Unemployment Rate

What it is:

The unemployment rate measures the percentage of employable people in a country's workforce who are over the age of 16 and who have either lost their jobs or have unsuccessfully sought jobs in the last month and are still actively seeking work.

The formula for unemployment rate is:

Unemployment Rate = Number of Unemployed / Total Labor Force

How it works/Example:

In the U.S., the Bureau of Labor Statistics reports the unemployment rate in its Employment Situation report, which is released on the first Friday of each month at 8:30 AM EST. The report discloses the current unemployment rate, the change in the unemployment rate, and a variety of other labor statistics. The data in the report is generated by surveys taken from almost every major industry in over 250 metropolitan areas. The Bureau conducts two surveys: the household survey, which interviews 60,000 households, and the establishment survey, which reviews data from 160,000 businesses and agencies.

It is important to distinguish between the percentage of people who are unemployed and those who are simply not working. Some people may be in school full-time, working in the home, disabled, or retired. These people are not considered part of the labor force and are therefore not included in the unemployment rate. Only those people actively looking for a job or waiting to return to a job are considered unemployed.

Economists generally distinguish between three different types of unemployment. Frictional unemployment exists when a lack of information prevents workers and employers from becoming aware of each other. It is usually a side effect of the job-search process, and may increase when unemployment benefits are attractive. Structural unemployment occurs when changing markets or new technologies make the skills of certain workers obsolete. And finally, cyclical unemployment is a result of the cyclical nature of the economy and occurs whenever there is a general downturn in business activity.

Unemployed people typically fall into one of four classifications. Job losers are people who have been laid off or fired, either temporarily or permanently. On the other hand, job leavers are people who have voluntarily left their jobs, and the size of this group may actually reflect confidence in the state of the economy. New entrants are people seeking employment for the first time. And finally, re-entrants are people who left the labor force for a time and are now returning, such as parents who opted to raise families or those who left to pursue additional education.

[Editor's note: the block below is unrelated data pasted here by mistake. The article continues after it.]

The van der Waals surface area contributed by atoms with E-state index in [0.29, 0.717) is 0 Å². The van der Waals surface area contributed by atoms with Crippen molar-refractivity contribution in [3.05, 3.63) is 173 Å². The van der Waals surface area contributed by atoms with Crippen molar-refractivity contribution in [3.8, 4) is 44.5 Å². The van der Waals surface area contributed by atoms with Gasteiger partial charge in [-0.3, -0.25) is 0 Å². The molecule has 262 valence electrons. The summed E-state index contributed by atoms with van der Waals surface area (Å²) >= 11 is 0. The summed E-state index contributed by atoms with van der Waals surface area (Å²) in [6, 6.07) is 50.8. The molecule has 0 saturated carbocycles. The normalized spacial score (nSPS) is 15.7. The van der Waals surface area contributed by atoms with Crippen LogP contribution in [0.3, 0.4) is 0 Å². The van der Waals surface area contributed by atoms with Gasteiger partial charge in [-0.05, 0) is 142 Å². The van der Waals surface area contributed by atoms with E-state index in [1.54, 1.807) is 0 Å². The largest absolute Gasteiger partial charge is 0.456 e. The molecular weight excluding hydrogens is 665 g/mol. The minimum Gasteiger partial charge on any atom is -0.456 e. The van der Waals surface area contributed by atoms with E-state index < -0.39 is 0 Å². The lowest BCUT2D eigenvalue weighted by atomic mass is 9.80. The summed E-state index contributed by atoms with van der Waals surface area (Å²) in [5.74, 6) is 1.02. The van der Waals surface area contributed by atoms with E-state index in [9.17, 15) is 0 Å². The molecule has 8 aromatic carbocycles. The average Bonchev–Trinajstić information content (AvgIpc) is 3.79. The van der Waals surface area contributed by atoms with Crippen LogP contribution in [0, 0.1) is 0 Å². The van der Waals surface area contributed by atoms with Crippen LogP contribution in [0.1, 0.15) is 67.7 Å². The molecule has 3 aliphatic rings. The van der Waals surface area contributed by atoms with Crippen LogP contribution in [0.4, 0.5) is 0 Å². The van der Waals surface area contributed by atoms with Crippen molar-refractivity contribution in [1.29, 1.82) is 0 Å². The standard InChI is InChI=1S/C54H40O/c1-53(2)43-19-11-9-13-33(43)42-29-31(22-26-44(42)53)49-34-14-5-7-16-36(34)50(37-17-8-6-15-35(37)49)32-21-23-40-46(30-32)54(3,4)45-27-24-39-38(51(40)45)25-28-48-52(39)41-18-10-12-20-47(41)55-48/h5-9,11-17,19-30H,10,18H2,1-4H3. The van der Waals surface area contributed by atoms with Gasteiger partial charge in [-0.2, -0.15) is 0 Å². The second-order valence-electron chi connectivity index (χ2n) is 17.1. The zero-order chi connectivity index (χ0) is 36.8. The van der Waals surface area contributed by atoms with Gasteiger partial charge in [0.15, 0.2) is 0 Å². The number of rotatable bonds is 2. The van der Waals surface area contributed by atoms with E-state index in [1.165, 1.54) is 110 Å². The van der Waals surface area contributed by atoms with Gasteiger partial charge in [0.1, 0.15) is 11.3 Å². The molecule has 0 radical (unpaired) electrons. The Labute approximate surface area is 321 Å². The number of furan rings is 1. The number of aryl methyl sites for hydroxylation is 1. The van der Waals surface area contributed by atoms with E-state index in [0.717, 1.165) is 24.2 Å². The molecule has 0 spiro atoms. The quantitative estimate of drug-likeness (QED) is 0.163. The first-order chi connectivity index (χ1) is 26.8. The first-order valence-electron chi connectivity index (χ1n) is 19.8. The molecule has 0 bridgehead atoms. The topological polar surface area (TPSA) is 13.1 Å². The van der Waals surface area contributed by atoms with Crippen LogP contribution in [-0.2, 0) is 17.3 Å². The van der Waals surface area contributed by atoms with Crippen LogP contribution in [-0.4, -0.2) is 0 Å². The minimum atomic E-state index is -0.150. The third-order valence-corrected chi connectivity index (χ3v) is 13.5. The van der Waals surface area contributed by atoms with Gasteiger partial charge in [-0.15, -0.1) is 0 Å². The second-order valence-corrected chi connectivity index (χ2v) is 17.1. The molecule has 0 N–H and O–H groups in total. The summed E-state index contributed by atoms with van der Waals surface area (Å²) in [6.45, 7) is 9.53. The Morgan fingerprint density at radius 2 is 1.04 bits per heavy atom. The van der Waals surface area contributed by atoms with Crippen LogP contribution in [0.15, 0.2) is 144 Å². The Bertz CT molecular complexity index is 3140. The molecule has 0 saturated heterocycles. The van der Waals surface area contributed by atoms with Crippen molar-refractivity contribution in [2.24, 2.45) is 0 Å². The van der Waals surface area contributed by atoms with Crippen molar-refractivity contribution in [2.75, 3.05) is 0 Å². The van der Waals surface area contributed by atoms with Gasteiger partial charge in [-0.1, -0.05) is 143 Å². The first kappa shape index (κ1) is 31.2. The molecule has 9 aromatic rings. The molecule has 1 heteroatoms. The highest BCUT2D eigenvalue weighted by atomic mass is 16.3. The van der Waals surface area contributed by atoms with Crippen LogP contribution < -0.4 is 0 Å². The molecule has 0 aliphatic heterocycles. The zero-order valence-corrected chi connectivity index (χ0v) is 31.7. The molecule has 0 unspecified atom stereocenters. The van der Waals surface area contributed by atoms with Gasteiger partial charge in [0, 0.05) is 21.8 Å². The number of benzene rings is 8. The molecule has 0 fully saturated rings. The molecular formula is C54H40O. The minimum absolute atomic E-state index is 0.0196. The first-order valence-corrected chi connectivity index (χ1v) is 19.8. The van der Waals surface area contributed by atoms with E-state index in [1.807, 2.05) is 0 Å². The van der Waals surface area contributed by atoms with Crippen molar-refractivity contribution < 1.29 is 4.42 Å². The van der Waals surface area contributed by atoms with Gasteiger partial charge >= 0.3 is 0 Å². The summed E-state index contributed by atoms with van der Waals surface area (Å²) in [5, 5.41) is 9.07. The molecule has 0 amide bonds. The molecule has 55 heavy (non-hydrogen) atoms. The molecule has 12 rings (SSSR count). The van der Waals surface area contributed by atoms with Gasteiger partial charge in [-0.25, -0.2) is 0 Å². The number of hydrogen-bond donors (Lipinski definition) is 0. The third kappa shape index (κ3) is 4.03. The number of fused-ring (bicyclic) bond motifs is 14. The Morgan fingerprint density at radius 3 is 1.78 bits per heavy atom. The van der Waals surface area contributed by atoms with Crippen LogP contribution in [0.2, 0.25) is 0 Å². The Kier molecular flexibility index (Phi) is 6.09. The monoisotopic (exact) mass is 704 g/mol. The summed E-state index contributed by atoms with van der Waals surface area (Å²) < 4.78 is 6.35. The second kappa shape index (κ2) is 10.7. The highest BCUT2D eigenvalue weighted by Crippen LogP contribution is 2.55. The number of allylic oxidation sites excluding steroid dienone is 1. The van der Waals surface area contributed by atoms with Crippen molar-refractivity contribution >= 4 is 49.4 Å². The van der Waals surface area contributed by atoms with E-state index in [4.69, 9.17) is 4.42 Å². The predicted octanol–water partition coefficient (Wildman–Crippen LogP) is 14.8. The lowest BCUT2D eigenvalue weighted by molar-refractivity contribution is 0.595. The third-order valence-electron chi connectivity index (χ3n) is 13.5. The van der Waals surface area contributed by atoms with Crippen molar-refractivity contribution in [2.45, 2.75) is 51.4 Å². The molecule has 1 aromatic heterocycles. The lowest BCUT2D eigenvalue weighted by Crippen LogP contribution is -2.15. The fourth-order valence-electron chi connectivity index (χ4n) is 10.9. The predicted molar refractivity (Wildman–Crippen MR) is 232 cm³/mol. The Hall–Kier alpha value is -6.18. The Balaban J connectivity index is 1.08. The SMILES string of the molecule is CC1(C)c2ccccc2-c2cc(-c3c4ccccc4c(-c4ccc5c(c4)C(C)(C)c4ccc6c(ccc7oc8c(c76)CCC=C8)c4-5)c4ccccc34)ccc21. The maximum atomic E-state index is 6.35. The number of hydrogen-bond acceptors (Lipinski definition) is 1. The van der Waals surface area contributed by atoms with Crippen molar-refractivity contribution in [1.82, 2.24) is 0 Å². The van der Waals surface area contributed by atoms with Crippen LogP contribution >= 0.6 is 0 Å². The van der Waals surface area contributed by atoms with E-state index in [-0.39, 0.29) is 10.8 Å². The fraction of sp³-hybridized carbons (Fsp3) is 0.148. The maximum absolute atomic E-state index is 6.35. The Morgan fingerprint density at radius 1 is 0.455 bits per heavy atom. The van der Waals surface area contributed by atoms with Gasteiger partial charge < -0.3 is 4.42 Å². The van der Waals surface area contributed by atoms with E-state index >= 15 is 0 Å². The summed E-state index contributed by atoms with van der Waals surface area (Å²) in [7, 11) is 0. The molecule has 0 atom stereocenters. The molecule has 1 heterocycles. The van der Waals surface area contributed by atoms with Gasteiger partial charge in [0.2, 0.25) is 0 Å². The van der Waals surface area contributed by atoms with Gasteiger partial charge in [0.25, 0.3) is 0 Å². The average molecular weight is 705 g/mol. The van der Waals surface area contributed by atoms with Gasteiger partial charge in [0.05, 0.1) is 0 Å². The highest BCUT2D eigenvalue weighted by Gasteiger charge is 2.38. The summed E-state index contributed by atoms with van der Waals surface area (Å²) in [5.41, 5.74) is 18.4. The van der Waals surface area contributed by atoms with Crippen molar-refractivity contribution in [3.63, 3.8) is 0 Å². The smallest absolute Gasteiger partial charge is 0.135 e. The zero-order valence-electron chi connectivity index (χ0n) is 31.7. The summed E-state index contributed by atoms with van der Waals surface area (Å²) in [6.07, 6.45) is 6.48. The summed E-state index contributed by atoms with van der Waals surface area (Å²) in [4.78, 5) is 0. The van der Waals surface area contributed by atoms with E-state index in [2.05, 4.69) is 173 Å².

Some level of unemployment will always be present in an economy as industries expand and contract, as technological advances occur, as new generations enter the labor force, and as workers voluntarily search for better opportunities. This is why most economists agree that there is a natural rate of unemployment in the economy (usually 4%-6%). This natural rate is most affected by the number of youthful workers in the labor force, as well as public policies that discourage employment or job creation, such as a high minimum wage, generous unemployment benefits, and few disincentives associated with laying off workers.

Why it Matters:

Employment is the primary source of personal income in the U.S. and has a major influence on consumer spending and overall economic growth. Thus, the unemployment rate, which is a lagging indicator, can provide considerable information about the state of the economy or the health of particular business sectors. For example, high unemployment generally indicates that an economy is underperforming or has a falling gross domestic product. Conversely, low or falling unemployment may reflect an expanding economy. At the same time, unemployment data can also point to changes in certain industries. For example, an increase in construction jobs might signal improving housing starts. For these reasons, the unemployment rate is one of the most widely followed economic indicators

While there is some controversy over the different methodologies used to measure unemployment, nearly all recognize its importance. Because unemployment statistics are so closely watched and heavily relied upon, differences between the expected unemployment rate and the reported rate may have a wide impact, not only in the securities markets, but also in the value of the U.S. dollar (which tends to rise in a strengthening labor market). Furthermore, unexpectedly low unemployment may motivate the Federal Reserve to increase interest rates in order to curb a possibly overheating economy, and vice-versa. This will also influence stock and bond prices.

Related terms: structural unemployment, frictional unemployment, cyclical unemployment

To learn more about unemployment numbers, check out these featured articles:

10 Cities for the New Economic Reality -- see the top 10 cities with low unemployment and high quality-of-life.

Why Structural Unemployment is Here to Stay -- learn how shortcomings in the education system lead to persistantly high unemployment.

The Economics of Unemployment -- The weekly unemployment reports can be misleading; we break down the numbers so you can have a clear understanding of how they're calculated.

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